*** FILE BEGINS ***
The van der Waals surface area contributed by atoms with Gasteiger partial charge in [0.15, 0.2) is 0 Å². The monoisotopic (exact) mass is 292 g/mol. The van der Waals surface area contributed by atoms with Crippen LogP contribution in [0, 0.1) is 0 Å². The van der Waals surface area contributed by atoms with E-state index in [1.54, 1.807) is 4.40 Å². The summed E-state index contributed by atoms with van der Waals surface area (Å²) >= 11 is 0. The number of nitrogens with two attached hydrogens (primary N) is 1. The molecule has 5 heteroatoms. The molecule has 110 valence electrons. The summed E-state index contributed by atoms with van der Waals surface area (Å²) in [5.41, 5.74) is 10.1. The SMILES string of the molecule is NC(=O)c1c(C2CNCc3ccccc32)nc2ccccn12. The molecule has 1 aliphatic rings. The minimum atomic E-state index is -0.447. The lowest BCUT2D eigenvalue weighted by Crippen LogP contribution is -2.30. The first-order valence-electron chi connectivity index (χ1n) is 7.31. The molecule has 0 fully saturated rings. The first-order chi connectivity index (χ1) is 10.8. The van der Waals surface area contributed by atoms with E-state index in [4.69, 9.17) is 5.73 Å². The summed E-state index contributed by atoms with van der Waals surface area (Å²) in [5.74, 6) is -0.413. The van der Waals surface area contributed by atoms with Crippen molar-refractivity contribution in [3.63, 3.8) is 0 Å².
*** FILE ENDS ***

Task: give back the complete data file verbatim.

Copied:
The van der Waals surface area contributed by atoms with Gasteiger partial charge in [0.15, 0.2) is 0 Å². The monoisotopic (exact) mass is 292 g/mol. The van der Waals surface area contributed by atoms with Crippen LogP contribution in [0, 0.1) is 0 Å². The van der Waals surface area contributed by atoms with E-state index in [1.54, 1.807) is 4.40 Å². The summed E-state index contributed by atoms with van der Waals surface area (Å²) >= 11 is 0. The number of nitrogens with two attached hydrogens (primary N) is 1. The molecule has 5 heteroatoms. The molecule has 110 valence electrons. The summed E-state index contributed by atoms with van der Waals surface area (Å²) in [5.41, 5.74) is 10.1. The SMILES string of the molecule is NC(=O)c1c(C2CNCc3ccccc32)nc2ccccn12. The molecule has 1 aliphatic rings. The minimum atomic E-state index is -0.447. The lowest BCUT2D eigenvalue weighted by Crippen LogP contribution is -2.30. The first-order valence-electron chi connectivity index (χ1n) is 7.31. The molecule has 0 fully saturated rings. The first-order chi connectivity index (χ1) is 10.8. The van der Waals surface area contributed by atoms with E-state index in [4.69, 9.17) is 5.73 Å². The summed E-state index contributed by atoms with van der Waals surface area (Å²) in [5.74, 6) is -0.413. The van der Waals surface area contributed by atoms with Crippen molar-refractivity contribution in [3.63, 3.8) is 0 Å².